Baby led weaning (sometimes referred to as infant-led weaning) is becoming a popular approach to weaning babies on to solid food.

In basic terms, it means forgetting about pureed food and letting your baby feed herself (appropriate) whole foods. It is arguably the natural way to introduce solids. Although it still remains a recommendation of many childcare professionals and institutions, there is actually no research to support the widespread notion that babies should be weaned first on to solids through pureed or mashed food.

The idea that pureed solids should be introduced is arguably a hangover from the 1960s, when the recommended age for introducing solids was 3 months. These days, the recommended age for introducing solids is 6 months. By 6 months, most babies have strong necks, can sit up if supported and have enough fine motor skills to reach out and grasp things, including finger food.

They can also start to feed themselves.

Baby led weaning

To start baby led weaning, offer your baby a selection of appropriate finger food. Because babies will not yet have developed a pincer grip and can only grasp things in their fists, foods shaped like a chip or ones which have a handle (such as broccoli spears) are ideal. Leave it up to your baby to decide what to do with his food – if at first all he wants to do is play with it, that's fine. He may move on to sucking on his food and later 'chewing' it by mashing it with his gums.

Make sure you let your baby pick up his own food and do not put food into his mouth for him. This is because his ability to manage his food matches his overall development. When he is first introduced to solids, he will not have the fine motor skills to pick up small foods which may otherwise present a choking hazard.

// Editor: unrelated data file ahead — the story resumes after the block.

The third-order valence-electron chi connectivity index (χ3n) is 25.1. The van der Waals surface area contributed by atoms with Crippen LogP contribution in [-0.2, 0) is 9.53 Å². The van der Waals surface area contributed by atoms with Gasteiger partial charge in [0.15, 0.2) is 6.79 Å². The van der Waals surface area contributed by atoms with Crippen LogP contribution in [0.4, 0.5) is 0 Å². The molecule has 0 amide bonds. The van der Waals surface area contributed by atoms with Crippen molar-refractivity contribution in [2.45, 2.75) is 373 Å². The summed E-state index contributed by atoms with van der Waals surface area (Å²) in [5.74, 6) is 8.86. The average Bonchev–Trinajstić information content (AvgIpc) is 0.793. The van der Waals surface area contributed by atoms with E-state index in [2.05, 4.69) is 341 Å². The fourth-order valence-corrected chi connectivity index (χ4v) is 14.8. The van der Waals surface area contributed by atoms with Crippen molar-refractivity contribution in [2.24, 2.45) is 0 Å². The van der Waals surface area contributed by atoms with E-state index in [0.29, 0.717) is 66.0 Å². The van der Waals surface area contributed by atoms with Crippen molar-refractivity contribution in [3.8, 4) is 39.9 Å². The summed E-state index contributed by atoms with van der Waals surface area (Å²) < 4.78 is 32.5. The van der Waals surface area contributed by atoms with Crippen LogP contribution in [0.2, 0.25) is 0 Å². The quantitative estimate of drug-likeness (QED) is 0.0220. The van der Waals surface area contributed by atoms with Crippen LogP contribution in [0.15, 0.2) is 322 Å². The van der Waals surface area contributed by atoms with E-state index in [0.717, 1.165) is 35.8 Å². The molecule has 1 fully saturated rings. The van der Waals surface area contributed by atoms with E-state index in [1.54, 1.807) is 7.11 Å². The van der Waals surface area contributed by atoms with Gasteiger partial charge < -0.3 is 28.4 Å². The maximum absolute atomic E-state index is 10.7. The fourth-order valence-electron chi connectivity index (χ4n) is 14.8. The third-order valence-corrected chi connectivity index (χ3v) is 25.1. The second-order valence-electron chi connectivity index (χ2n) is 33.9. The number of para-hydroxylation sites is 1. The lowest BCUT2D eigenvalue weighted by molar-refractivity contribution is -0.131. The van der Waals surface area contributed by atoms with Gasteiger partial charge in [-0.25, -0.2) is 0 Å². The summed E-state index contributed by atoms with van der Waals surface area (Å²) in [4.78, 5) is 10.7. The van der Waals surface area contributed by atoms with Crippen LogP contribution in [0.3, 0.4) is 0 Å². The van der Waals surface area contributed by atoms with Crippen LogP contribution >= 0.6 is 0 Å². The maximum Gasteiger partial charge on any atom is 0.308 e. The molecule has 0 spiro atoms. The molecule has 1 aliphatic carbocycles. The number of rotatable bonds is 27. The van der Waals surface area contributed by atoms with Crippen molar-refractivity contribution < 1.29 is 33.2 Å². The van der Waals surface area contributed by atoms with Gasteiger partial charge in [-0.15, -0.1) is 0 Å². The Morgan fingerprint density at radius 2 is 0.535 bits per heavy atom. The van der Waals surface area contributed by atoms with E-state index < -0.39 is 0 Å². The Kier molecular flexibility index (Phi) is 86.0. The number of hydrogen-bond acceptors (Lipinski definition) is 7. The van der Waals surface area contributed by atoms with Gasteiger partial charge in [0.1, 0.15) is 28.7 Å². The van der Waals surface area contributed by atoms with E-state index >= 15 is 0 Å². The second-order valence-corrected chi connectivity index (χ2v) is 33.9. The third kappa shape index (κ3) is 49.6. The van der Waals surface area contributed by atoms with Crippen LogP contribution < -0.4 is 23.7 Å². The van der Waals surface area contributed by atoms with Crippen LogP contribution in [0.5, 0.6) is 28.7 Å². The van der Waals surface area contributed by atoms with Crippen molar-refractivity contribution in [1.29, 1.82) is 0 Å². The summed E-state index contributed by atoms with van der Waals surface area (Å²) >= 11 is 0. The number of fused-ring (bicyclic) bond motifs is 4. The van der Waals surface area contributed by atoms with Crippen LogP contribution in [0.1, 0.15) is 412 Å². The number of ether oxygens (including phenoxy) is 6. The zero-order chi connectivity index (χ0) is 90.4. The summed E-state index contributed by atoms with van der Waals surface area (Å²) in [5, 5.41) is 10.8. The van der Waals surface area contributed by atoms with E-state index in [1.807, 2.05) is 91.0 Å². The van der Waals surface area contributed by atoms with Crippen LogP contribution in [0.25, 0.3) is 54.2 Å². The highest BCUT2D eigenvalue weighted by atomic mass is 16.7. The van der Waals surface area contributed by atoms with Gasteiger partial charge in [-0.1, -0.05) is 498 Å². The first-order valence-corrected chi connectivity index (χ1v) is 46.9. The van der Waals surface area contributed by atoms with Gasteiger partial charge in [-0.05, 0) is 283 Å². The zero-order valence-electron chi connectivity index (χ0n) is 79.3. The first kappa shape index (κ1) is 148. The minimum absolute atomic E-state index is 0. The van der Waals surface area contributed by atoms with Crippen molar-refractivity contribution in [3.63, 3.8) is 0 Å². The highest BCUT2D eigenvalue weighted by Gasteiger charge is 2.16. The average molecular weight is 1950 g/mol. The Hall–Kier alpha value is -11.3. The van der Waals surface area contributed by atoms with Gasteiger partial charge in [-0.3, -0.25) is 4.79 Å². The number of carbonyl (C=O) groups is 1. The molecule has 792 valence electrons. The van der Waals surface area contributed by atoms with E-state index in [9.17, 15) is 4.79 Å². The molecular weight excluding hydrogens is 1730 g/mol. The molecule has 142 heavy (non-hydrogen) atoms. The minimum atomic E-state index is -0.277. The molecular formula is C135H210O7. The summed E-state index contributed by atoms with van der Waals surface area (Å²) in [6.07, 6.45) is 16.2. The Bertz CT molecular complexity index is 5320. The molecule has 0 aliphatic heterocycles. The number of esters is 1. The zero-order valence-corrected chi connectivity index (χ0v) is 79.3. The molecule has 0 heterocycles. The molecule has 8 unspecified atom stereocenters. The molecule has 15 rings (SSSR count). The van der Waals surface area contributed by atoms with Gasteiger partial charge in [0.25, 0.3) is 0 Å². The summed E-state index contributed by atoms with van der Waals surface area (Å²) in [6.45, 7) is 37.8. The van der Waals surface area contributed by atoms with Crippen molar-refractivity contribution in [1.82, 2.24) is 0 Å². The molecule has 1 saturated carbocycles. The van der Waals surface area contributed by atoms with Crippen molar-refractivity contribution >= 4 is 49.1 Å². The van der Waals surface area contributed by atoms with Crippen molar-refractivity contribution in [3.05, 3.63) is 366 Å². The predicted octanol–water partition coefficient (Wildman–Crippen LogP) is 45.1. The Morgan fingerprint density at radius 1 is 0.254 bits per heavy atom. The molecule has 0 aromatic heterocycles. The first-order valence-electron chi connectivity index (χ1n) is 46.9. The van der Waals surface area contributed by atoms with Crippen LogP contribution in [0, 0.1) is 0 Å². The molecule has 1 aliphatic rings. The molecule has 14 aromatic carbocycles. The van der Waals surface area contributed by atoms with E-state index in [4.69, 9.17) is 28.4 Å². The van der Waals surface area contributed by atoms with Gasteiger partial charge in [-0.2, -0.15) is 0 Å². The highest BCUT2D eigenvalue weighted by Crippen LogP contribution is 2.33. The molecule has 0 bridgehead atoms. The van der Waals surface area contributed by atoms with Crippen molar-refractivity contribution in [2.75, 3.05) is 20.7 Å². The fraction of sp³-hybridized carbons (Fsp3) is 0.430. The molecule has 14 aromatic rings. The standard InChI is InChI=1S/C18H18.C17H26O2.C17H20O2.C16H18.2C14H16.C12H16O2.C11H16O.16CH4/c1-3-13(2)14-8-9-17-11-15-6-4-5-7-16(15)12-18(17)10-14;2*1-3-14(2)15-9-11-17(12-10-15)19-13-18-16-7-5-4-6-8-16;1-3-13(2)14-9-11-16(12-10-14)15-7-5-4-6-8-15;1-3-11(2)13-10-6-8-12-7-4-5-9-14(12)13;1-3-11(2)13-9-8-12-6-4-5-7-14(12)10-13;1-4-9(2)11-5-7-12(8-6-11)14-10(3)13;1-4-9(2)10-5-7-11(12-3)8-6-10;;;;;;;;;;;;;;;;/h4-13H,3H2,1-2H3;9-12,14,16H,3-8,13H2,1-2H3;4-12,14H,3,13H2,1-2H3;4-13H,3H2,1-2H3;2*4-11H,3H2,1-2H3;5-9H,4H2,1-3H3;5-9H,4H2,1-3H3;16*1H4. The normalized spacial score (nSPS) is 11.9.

Do not worry about him getting enough food or eating a balanced diet of solids. He will still be getting all of his required nutrients and 'balance' from breastfeeds – the marvels of breastfeeding! You should, however, try to offer a variety of solid finger foods to keep up his interest.

Benefits of baby-led weaning

According to Gil Rapley, deputy programme director of UNICEF UK's Baby Friendly Initiative, weaning babies using a baby led approach has the following advantages:

  • babies can join in with family meals from the start, learning valuable social skills
  • babies are less likely to refuse foods and be fussy eaters
  • it avoids common childhood feeding problems, often caused by babies being confused by the need to chew 'second stage' food which has lumps

Will not my baby choke?

It is very important that self-feeding babies sit upright and are never left unattended. But until a baby can chew, she is unable to move food to the back of her mouth. And until she can chew, she will not be able to pick up food to put in her mouth. The way in which your baby naturally develops makes the risk of choking minimal. If a piece of food does move to the back of her mouth, she will promptly clear it herself by gagging and coughing it out. While the gagging reflex may look uncomfortable, it does not seem to bother babies at all.

Is baby led weaning for everyone?

Baby led weaning may not be suitable if:

  • you have a family history of allergies or digestive problems
  • your baby was born prematurely
  • your baby has special needs and has impaired chewing or other fine motor skills

In these cases, you should consult with your paediatrician or GP before starting.



Source by Babies & Kiddos

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